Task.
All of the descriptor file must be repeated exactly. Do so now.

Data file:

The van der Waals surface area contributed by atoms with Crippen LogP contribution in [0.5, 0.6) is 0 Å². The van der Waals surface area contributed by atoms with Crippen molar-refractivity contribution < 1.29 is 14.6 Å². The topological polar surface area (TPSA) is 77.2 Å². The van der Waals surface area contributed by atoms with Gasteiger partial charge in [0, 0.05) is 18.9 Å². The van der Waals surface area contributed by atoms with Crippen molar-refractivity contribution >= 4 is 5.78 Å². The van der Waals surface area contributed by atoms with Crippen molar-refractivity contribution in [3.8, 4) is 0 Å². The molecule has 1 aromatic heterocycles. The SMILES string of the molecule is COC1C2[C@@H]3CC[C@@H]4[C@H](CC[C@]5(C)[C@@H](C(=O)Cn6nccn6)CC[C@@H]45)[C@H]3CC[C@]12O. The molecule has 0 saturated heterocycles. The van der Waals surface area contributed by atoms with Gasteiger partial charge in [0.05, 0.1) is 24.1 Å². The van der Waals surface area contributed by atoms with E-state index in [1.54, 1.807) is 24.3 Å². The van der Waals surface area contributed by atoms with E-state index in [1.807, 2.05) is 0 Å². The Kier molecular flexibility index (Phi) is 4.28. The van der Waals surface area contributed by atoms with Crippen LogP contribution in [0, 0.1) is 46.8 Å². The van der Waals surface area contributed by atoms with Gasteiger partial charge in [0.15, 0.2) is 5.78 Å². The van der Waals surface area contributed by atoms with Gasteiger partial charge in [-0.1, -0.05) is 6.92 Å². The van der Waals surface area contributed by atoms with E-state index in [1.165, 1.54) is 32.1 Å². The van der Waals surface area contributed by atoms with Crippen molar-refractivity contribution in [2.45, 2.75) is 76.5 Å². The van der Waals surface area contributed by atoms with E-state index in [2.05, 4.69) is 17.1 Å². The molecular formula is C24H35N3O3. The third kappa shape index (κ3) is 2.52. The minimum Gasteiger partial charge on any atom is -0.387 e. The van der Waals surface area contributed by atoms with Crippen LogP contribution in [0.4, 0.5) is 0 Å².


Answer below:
The van der Waals surface area contributed by atoms with Crippen LogP contribution in [0.5, 0.6) is 0 Å². The van der Waals surface area contributed by atoms with Crippen molar-refractivity contribution < 1.29 is 14.6 Å². The topological polar surface area (TPSA) is 77.2 Å². The van der Waals surface area contributed by atoms with Gasteiger partial charge in [0, 0.05) is 18.9 Å². The van der Waals surface area contributed by atoms with Crippen molar-refractivity contribution >= 4 is 5.78 Å². The van der Waals surface area contributed by atoms with Crippen molar-refractivity contribution in [3.8, 4) is 0 Å². The molecule has 1 aromatic heterocycles. The SMILES string of the molecule is COC1C2[C@@H]3CC[C@@H]4[C@H](CC[C@]5(C)[C@@H](C(=O)Cn6nccn6)CC[C@@H]45)[C@H]3CC[C@]12O. The molecule has 0 saturated heterocycles. The van der Waals surface area contributed by atoms with Gasteiger partial charge in [0.05, 0.1) is 24.1 Å². The van der Waals surface area contributed by atoms with E-state index in [1.54, 1.807) is 24.3 Å². The van der Waals surface area contributed by atoms with E-state index in [1.807, 2.05) is 0 Å². The Kier molecular flexibility index (Phi) is 4.28. The van der Waals surface area contributed by atoms with Crippen LogP contribution in [0, 0.1) is 46.8 Å². The van der Waals surface area contributed by atoms with Gasteiger partial charge in [0.15, 0.2) is 5.78 Å². The van der Waals surface area contributed by atoms with Gasteiger partial charge in [-0.1, -0.05) is 6.92 Å². The van der Waals surface area contributed by atoms with E-state index in [1.165, 1.54) is 32.1 Å². The van der Waals surface area contributed by atoms with Crippen molar-refractivity contribution in [2.45, 2.75) is 76.5 Å². The van der Waals surface area contributed by atoms with E-state index in [2.05, 4.69) is 17.1 Å². The molecular formula is C24H35N3O3. The third kappa shape index (κ3) is 2.52. The minimum Gasteiger partial charge on any atom is -0.387 e. The van der Waals surface area contributed by atoms with Crippen LogP contribution in [0.4, 0.5) is 0 Å².